The self-parodic piles up: a teacher saying “there’s a lot of negativity there” when confronted with a child loathing the whole experience, the announcement that “Parker has decided to use some of his character strengths to tackle bullying”, and the speech before the marathon in which students are told “they will need to draw on all the resilience they’ve learnt …” to complete the task. Had you switched it on at any of half a dozen points in the hour, you would have assumed that it was another Chris Lilley extravaganza.
Whether or not this stuff goes very deep with the students is a moot point — most of them looked like the prep-school boys in Monty Python’s The Meaning of Life, subject to a real-life s-x-ed class, bored beyond description. Much of it appears to be arbitrary junk, such as the idea that a multiple-choice test can tell you someone’s “character strengths”, still less that these are fixed and essential qualities at the age of 14, for god’s sake.
But what makes it objectionable is the thin and one-dimensional idea of human being it advances — that the true path for the one unique life you will live is defined not by vocation, duty, spontaneity, incommensurable experience, fidelity to desire, righteous anger or a dozen other things, but by continuous adjustment to one mode of life — happiness, conceived of as ongoing psychological contentment — and a crucial emphasis on changing yourself to fit the world, rather than vice versa.
So how is it that a school set up to impart notions of authority and confidence through connection to historical tradition came up with a curriculum with positive education at its core — where fragility, negativity and crisis is emphasised as the background against which an education is constructed? Here’s the school’s statement from the documentary’s website:
“Geelong Grammar is committed to equipping it’s students with the tools to withstand the current crisis facing young people in affluent countries. With an epidemic of depression and anxiety, hospitalisation for anorexia and self-harm, and the consequences of too much junk food, TV, computer games, drugs and alcohol, the School’s Staff and Board believe that Seligman’s philosophy offers future generations the chance to grow up to become happier, more resilient and compassionate human beings.” [I have no idea whether the elementary it’s/its error is the school’s or the documentary makers].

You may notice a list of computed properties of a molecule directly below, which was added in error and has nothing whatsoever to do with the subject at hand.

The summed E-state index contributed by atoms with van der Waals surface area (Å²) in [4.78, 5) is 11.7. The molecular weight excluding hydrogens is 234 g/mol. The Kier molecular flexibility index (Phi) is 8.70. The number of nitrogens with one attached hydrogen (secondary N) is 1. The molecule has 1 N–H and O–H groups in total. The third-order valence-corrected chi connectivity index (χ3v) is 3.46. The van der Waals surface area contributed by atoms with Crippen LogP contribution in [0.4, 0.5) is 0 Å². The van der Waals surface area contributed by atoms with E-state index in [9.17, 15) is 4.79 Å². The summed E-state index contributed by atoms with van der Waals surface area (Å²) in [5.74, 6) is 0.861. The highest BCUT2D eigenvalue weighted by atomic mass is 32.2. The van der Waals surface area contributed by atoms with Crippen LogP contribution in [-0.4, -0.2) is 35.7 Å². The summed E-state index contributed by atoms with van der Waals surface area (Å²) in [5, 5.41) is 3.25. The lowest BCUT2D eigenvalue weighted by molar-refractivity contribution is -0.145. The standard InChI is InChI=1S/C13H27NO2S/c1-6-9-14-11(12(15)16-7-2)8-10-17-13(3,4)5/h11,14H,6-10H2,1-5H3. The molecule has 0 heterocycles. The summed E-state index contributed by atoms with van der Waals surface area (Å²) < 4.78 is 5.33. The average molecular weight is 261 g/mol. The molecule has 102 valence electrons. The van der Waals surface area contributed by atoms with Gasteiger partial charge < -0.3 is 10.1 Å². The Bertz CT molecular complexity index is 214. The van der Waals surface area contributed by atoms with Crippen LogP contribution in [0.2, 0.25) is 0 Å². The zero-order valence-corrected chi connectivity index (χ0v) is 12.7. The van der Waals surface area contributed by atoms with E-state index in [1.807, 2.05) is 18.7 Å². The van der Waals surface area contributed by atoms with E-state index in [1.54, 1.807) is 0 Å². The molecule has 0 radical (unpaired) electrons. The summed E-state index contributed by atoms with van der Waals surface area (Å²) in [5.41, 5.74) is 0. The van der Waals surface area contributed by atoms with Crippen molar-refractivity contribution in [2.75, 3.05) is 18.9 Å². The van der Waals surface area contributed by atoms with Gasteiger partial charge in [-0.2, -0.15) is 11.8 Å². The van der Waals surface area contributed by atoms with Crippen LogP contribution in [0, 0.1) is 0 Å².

It should be obvious that when an education is designed with this apocalyptic view of the world and adolescence in mind, then it is no longer education at all — it has become therapy by other means. Timbertop, instead of being the “Athenian” setting its originators intended, has become Goethe’s “one huge hospital”. What would be the response from “positive education” if a student were to say that they didn’t particularly want to examine themselves in these terms, or in that way — that they merely wanted to live, to have experiences, to read, to think? To decline a test to check for character strengths? To quite clearly it would be a problem. The techniques of “positive education” are those applied when something is going wrong. Putting it at the centre of education elevates the exception, not the rule and makes the normal inherently pathological.
Such an approach is usually blamed on the Left, part of the dumbing down of education, postmodernism, etc, etc. Here it is coming from the heart of the establishment. Why would this be? The short answer is that talk by the Right of defending Western culture has always been little more than lip service, at a time when the market has been celebrated, and the core of Western culture — the university humanities — have been relentlessly attacked.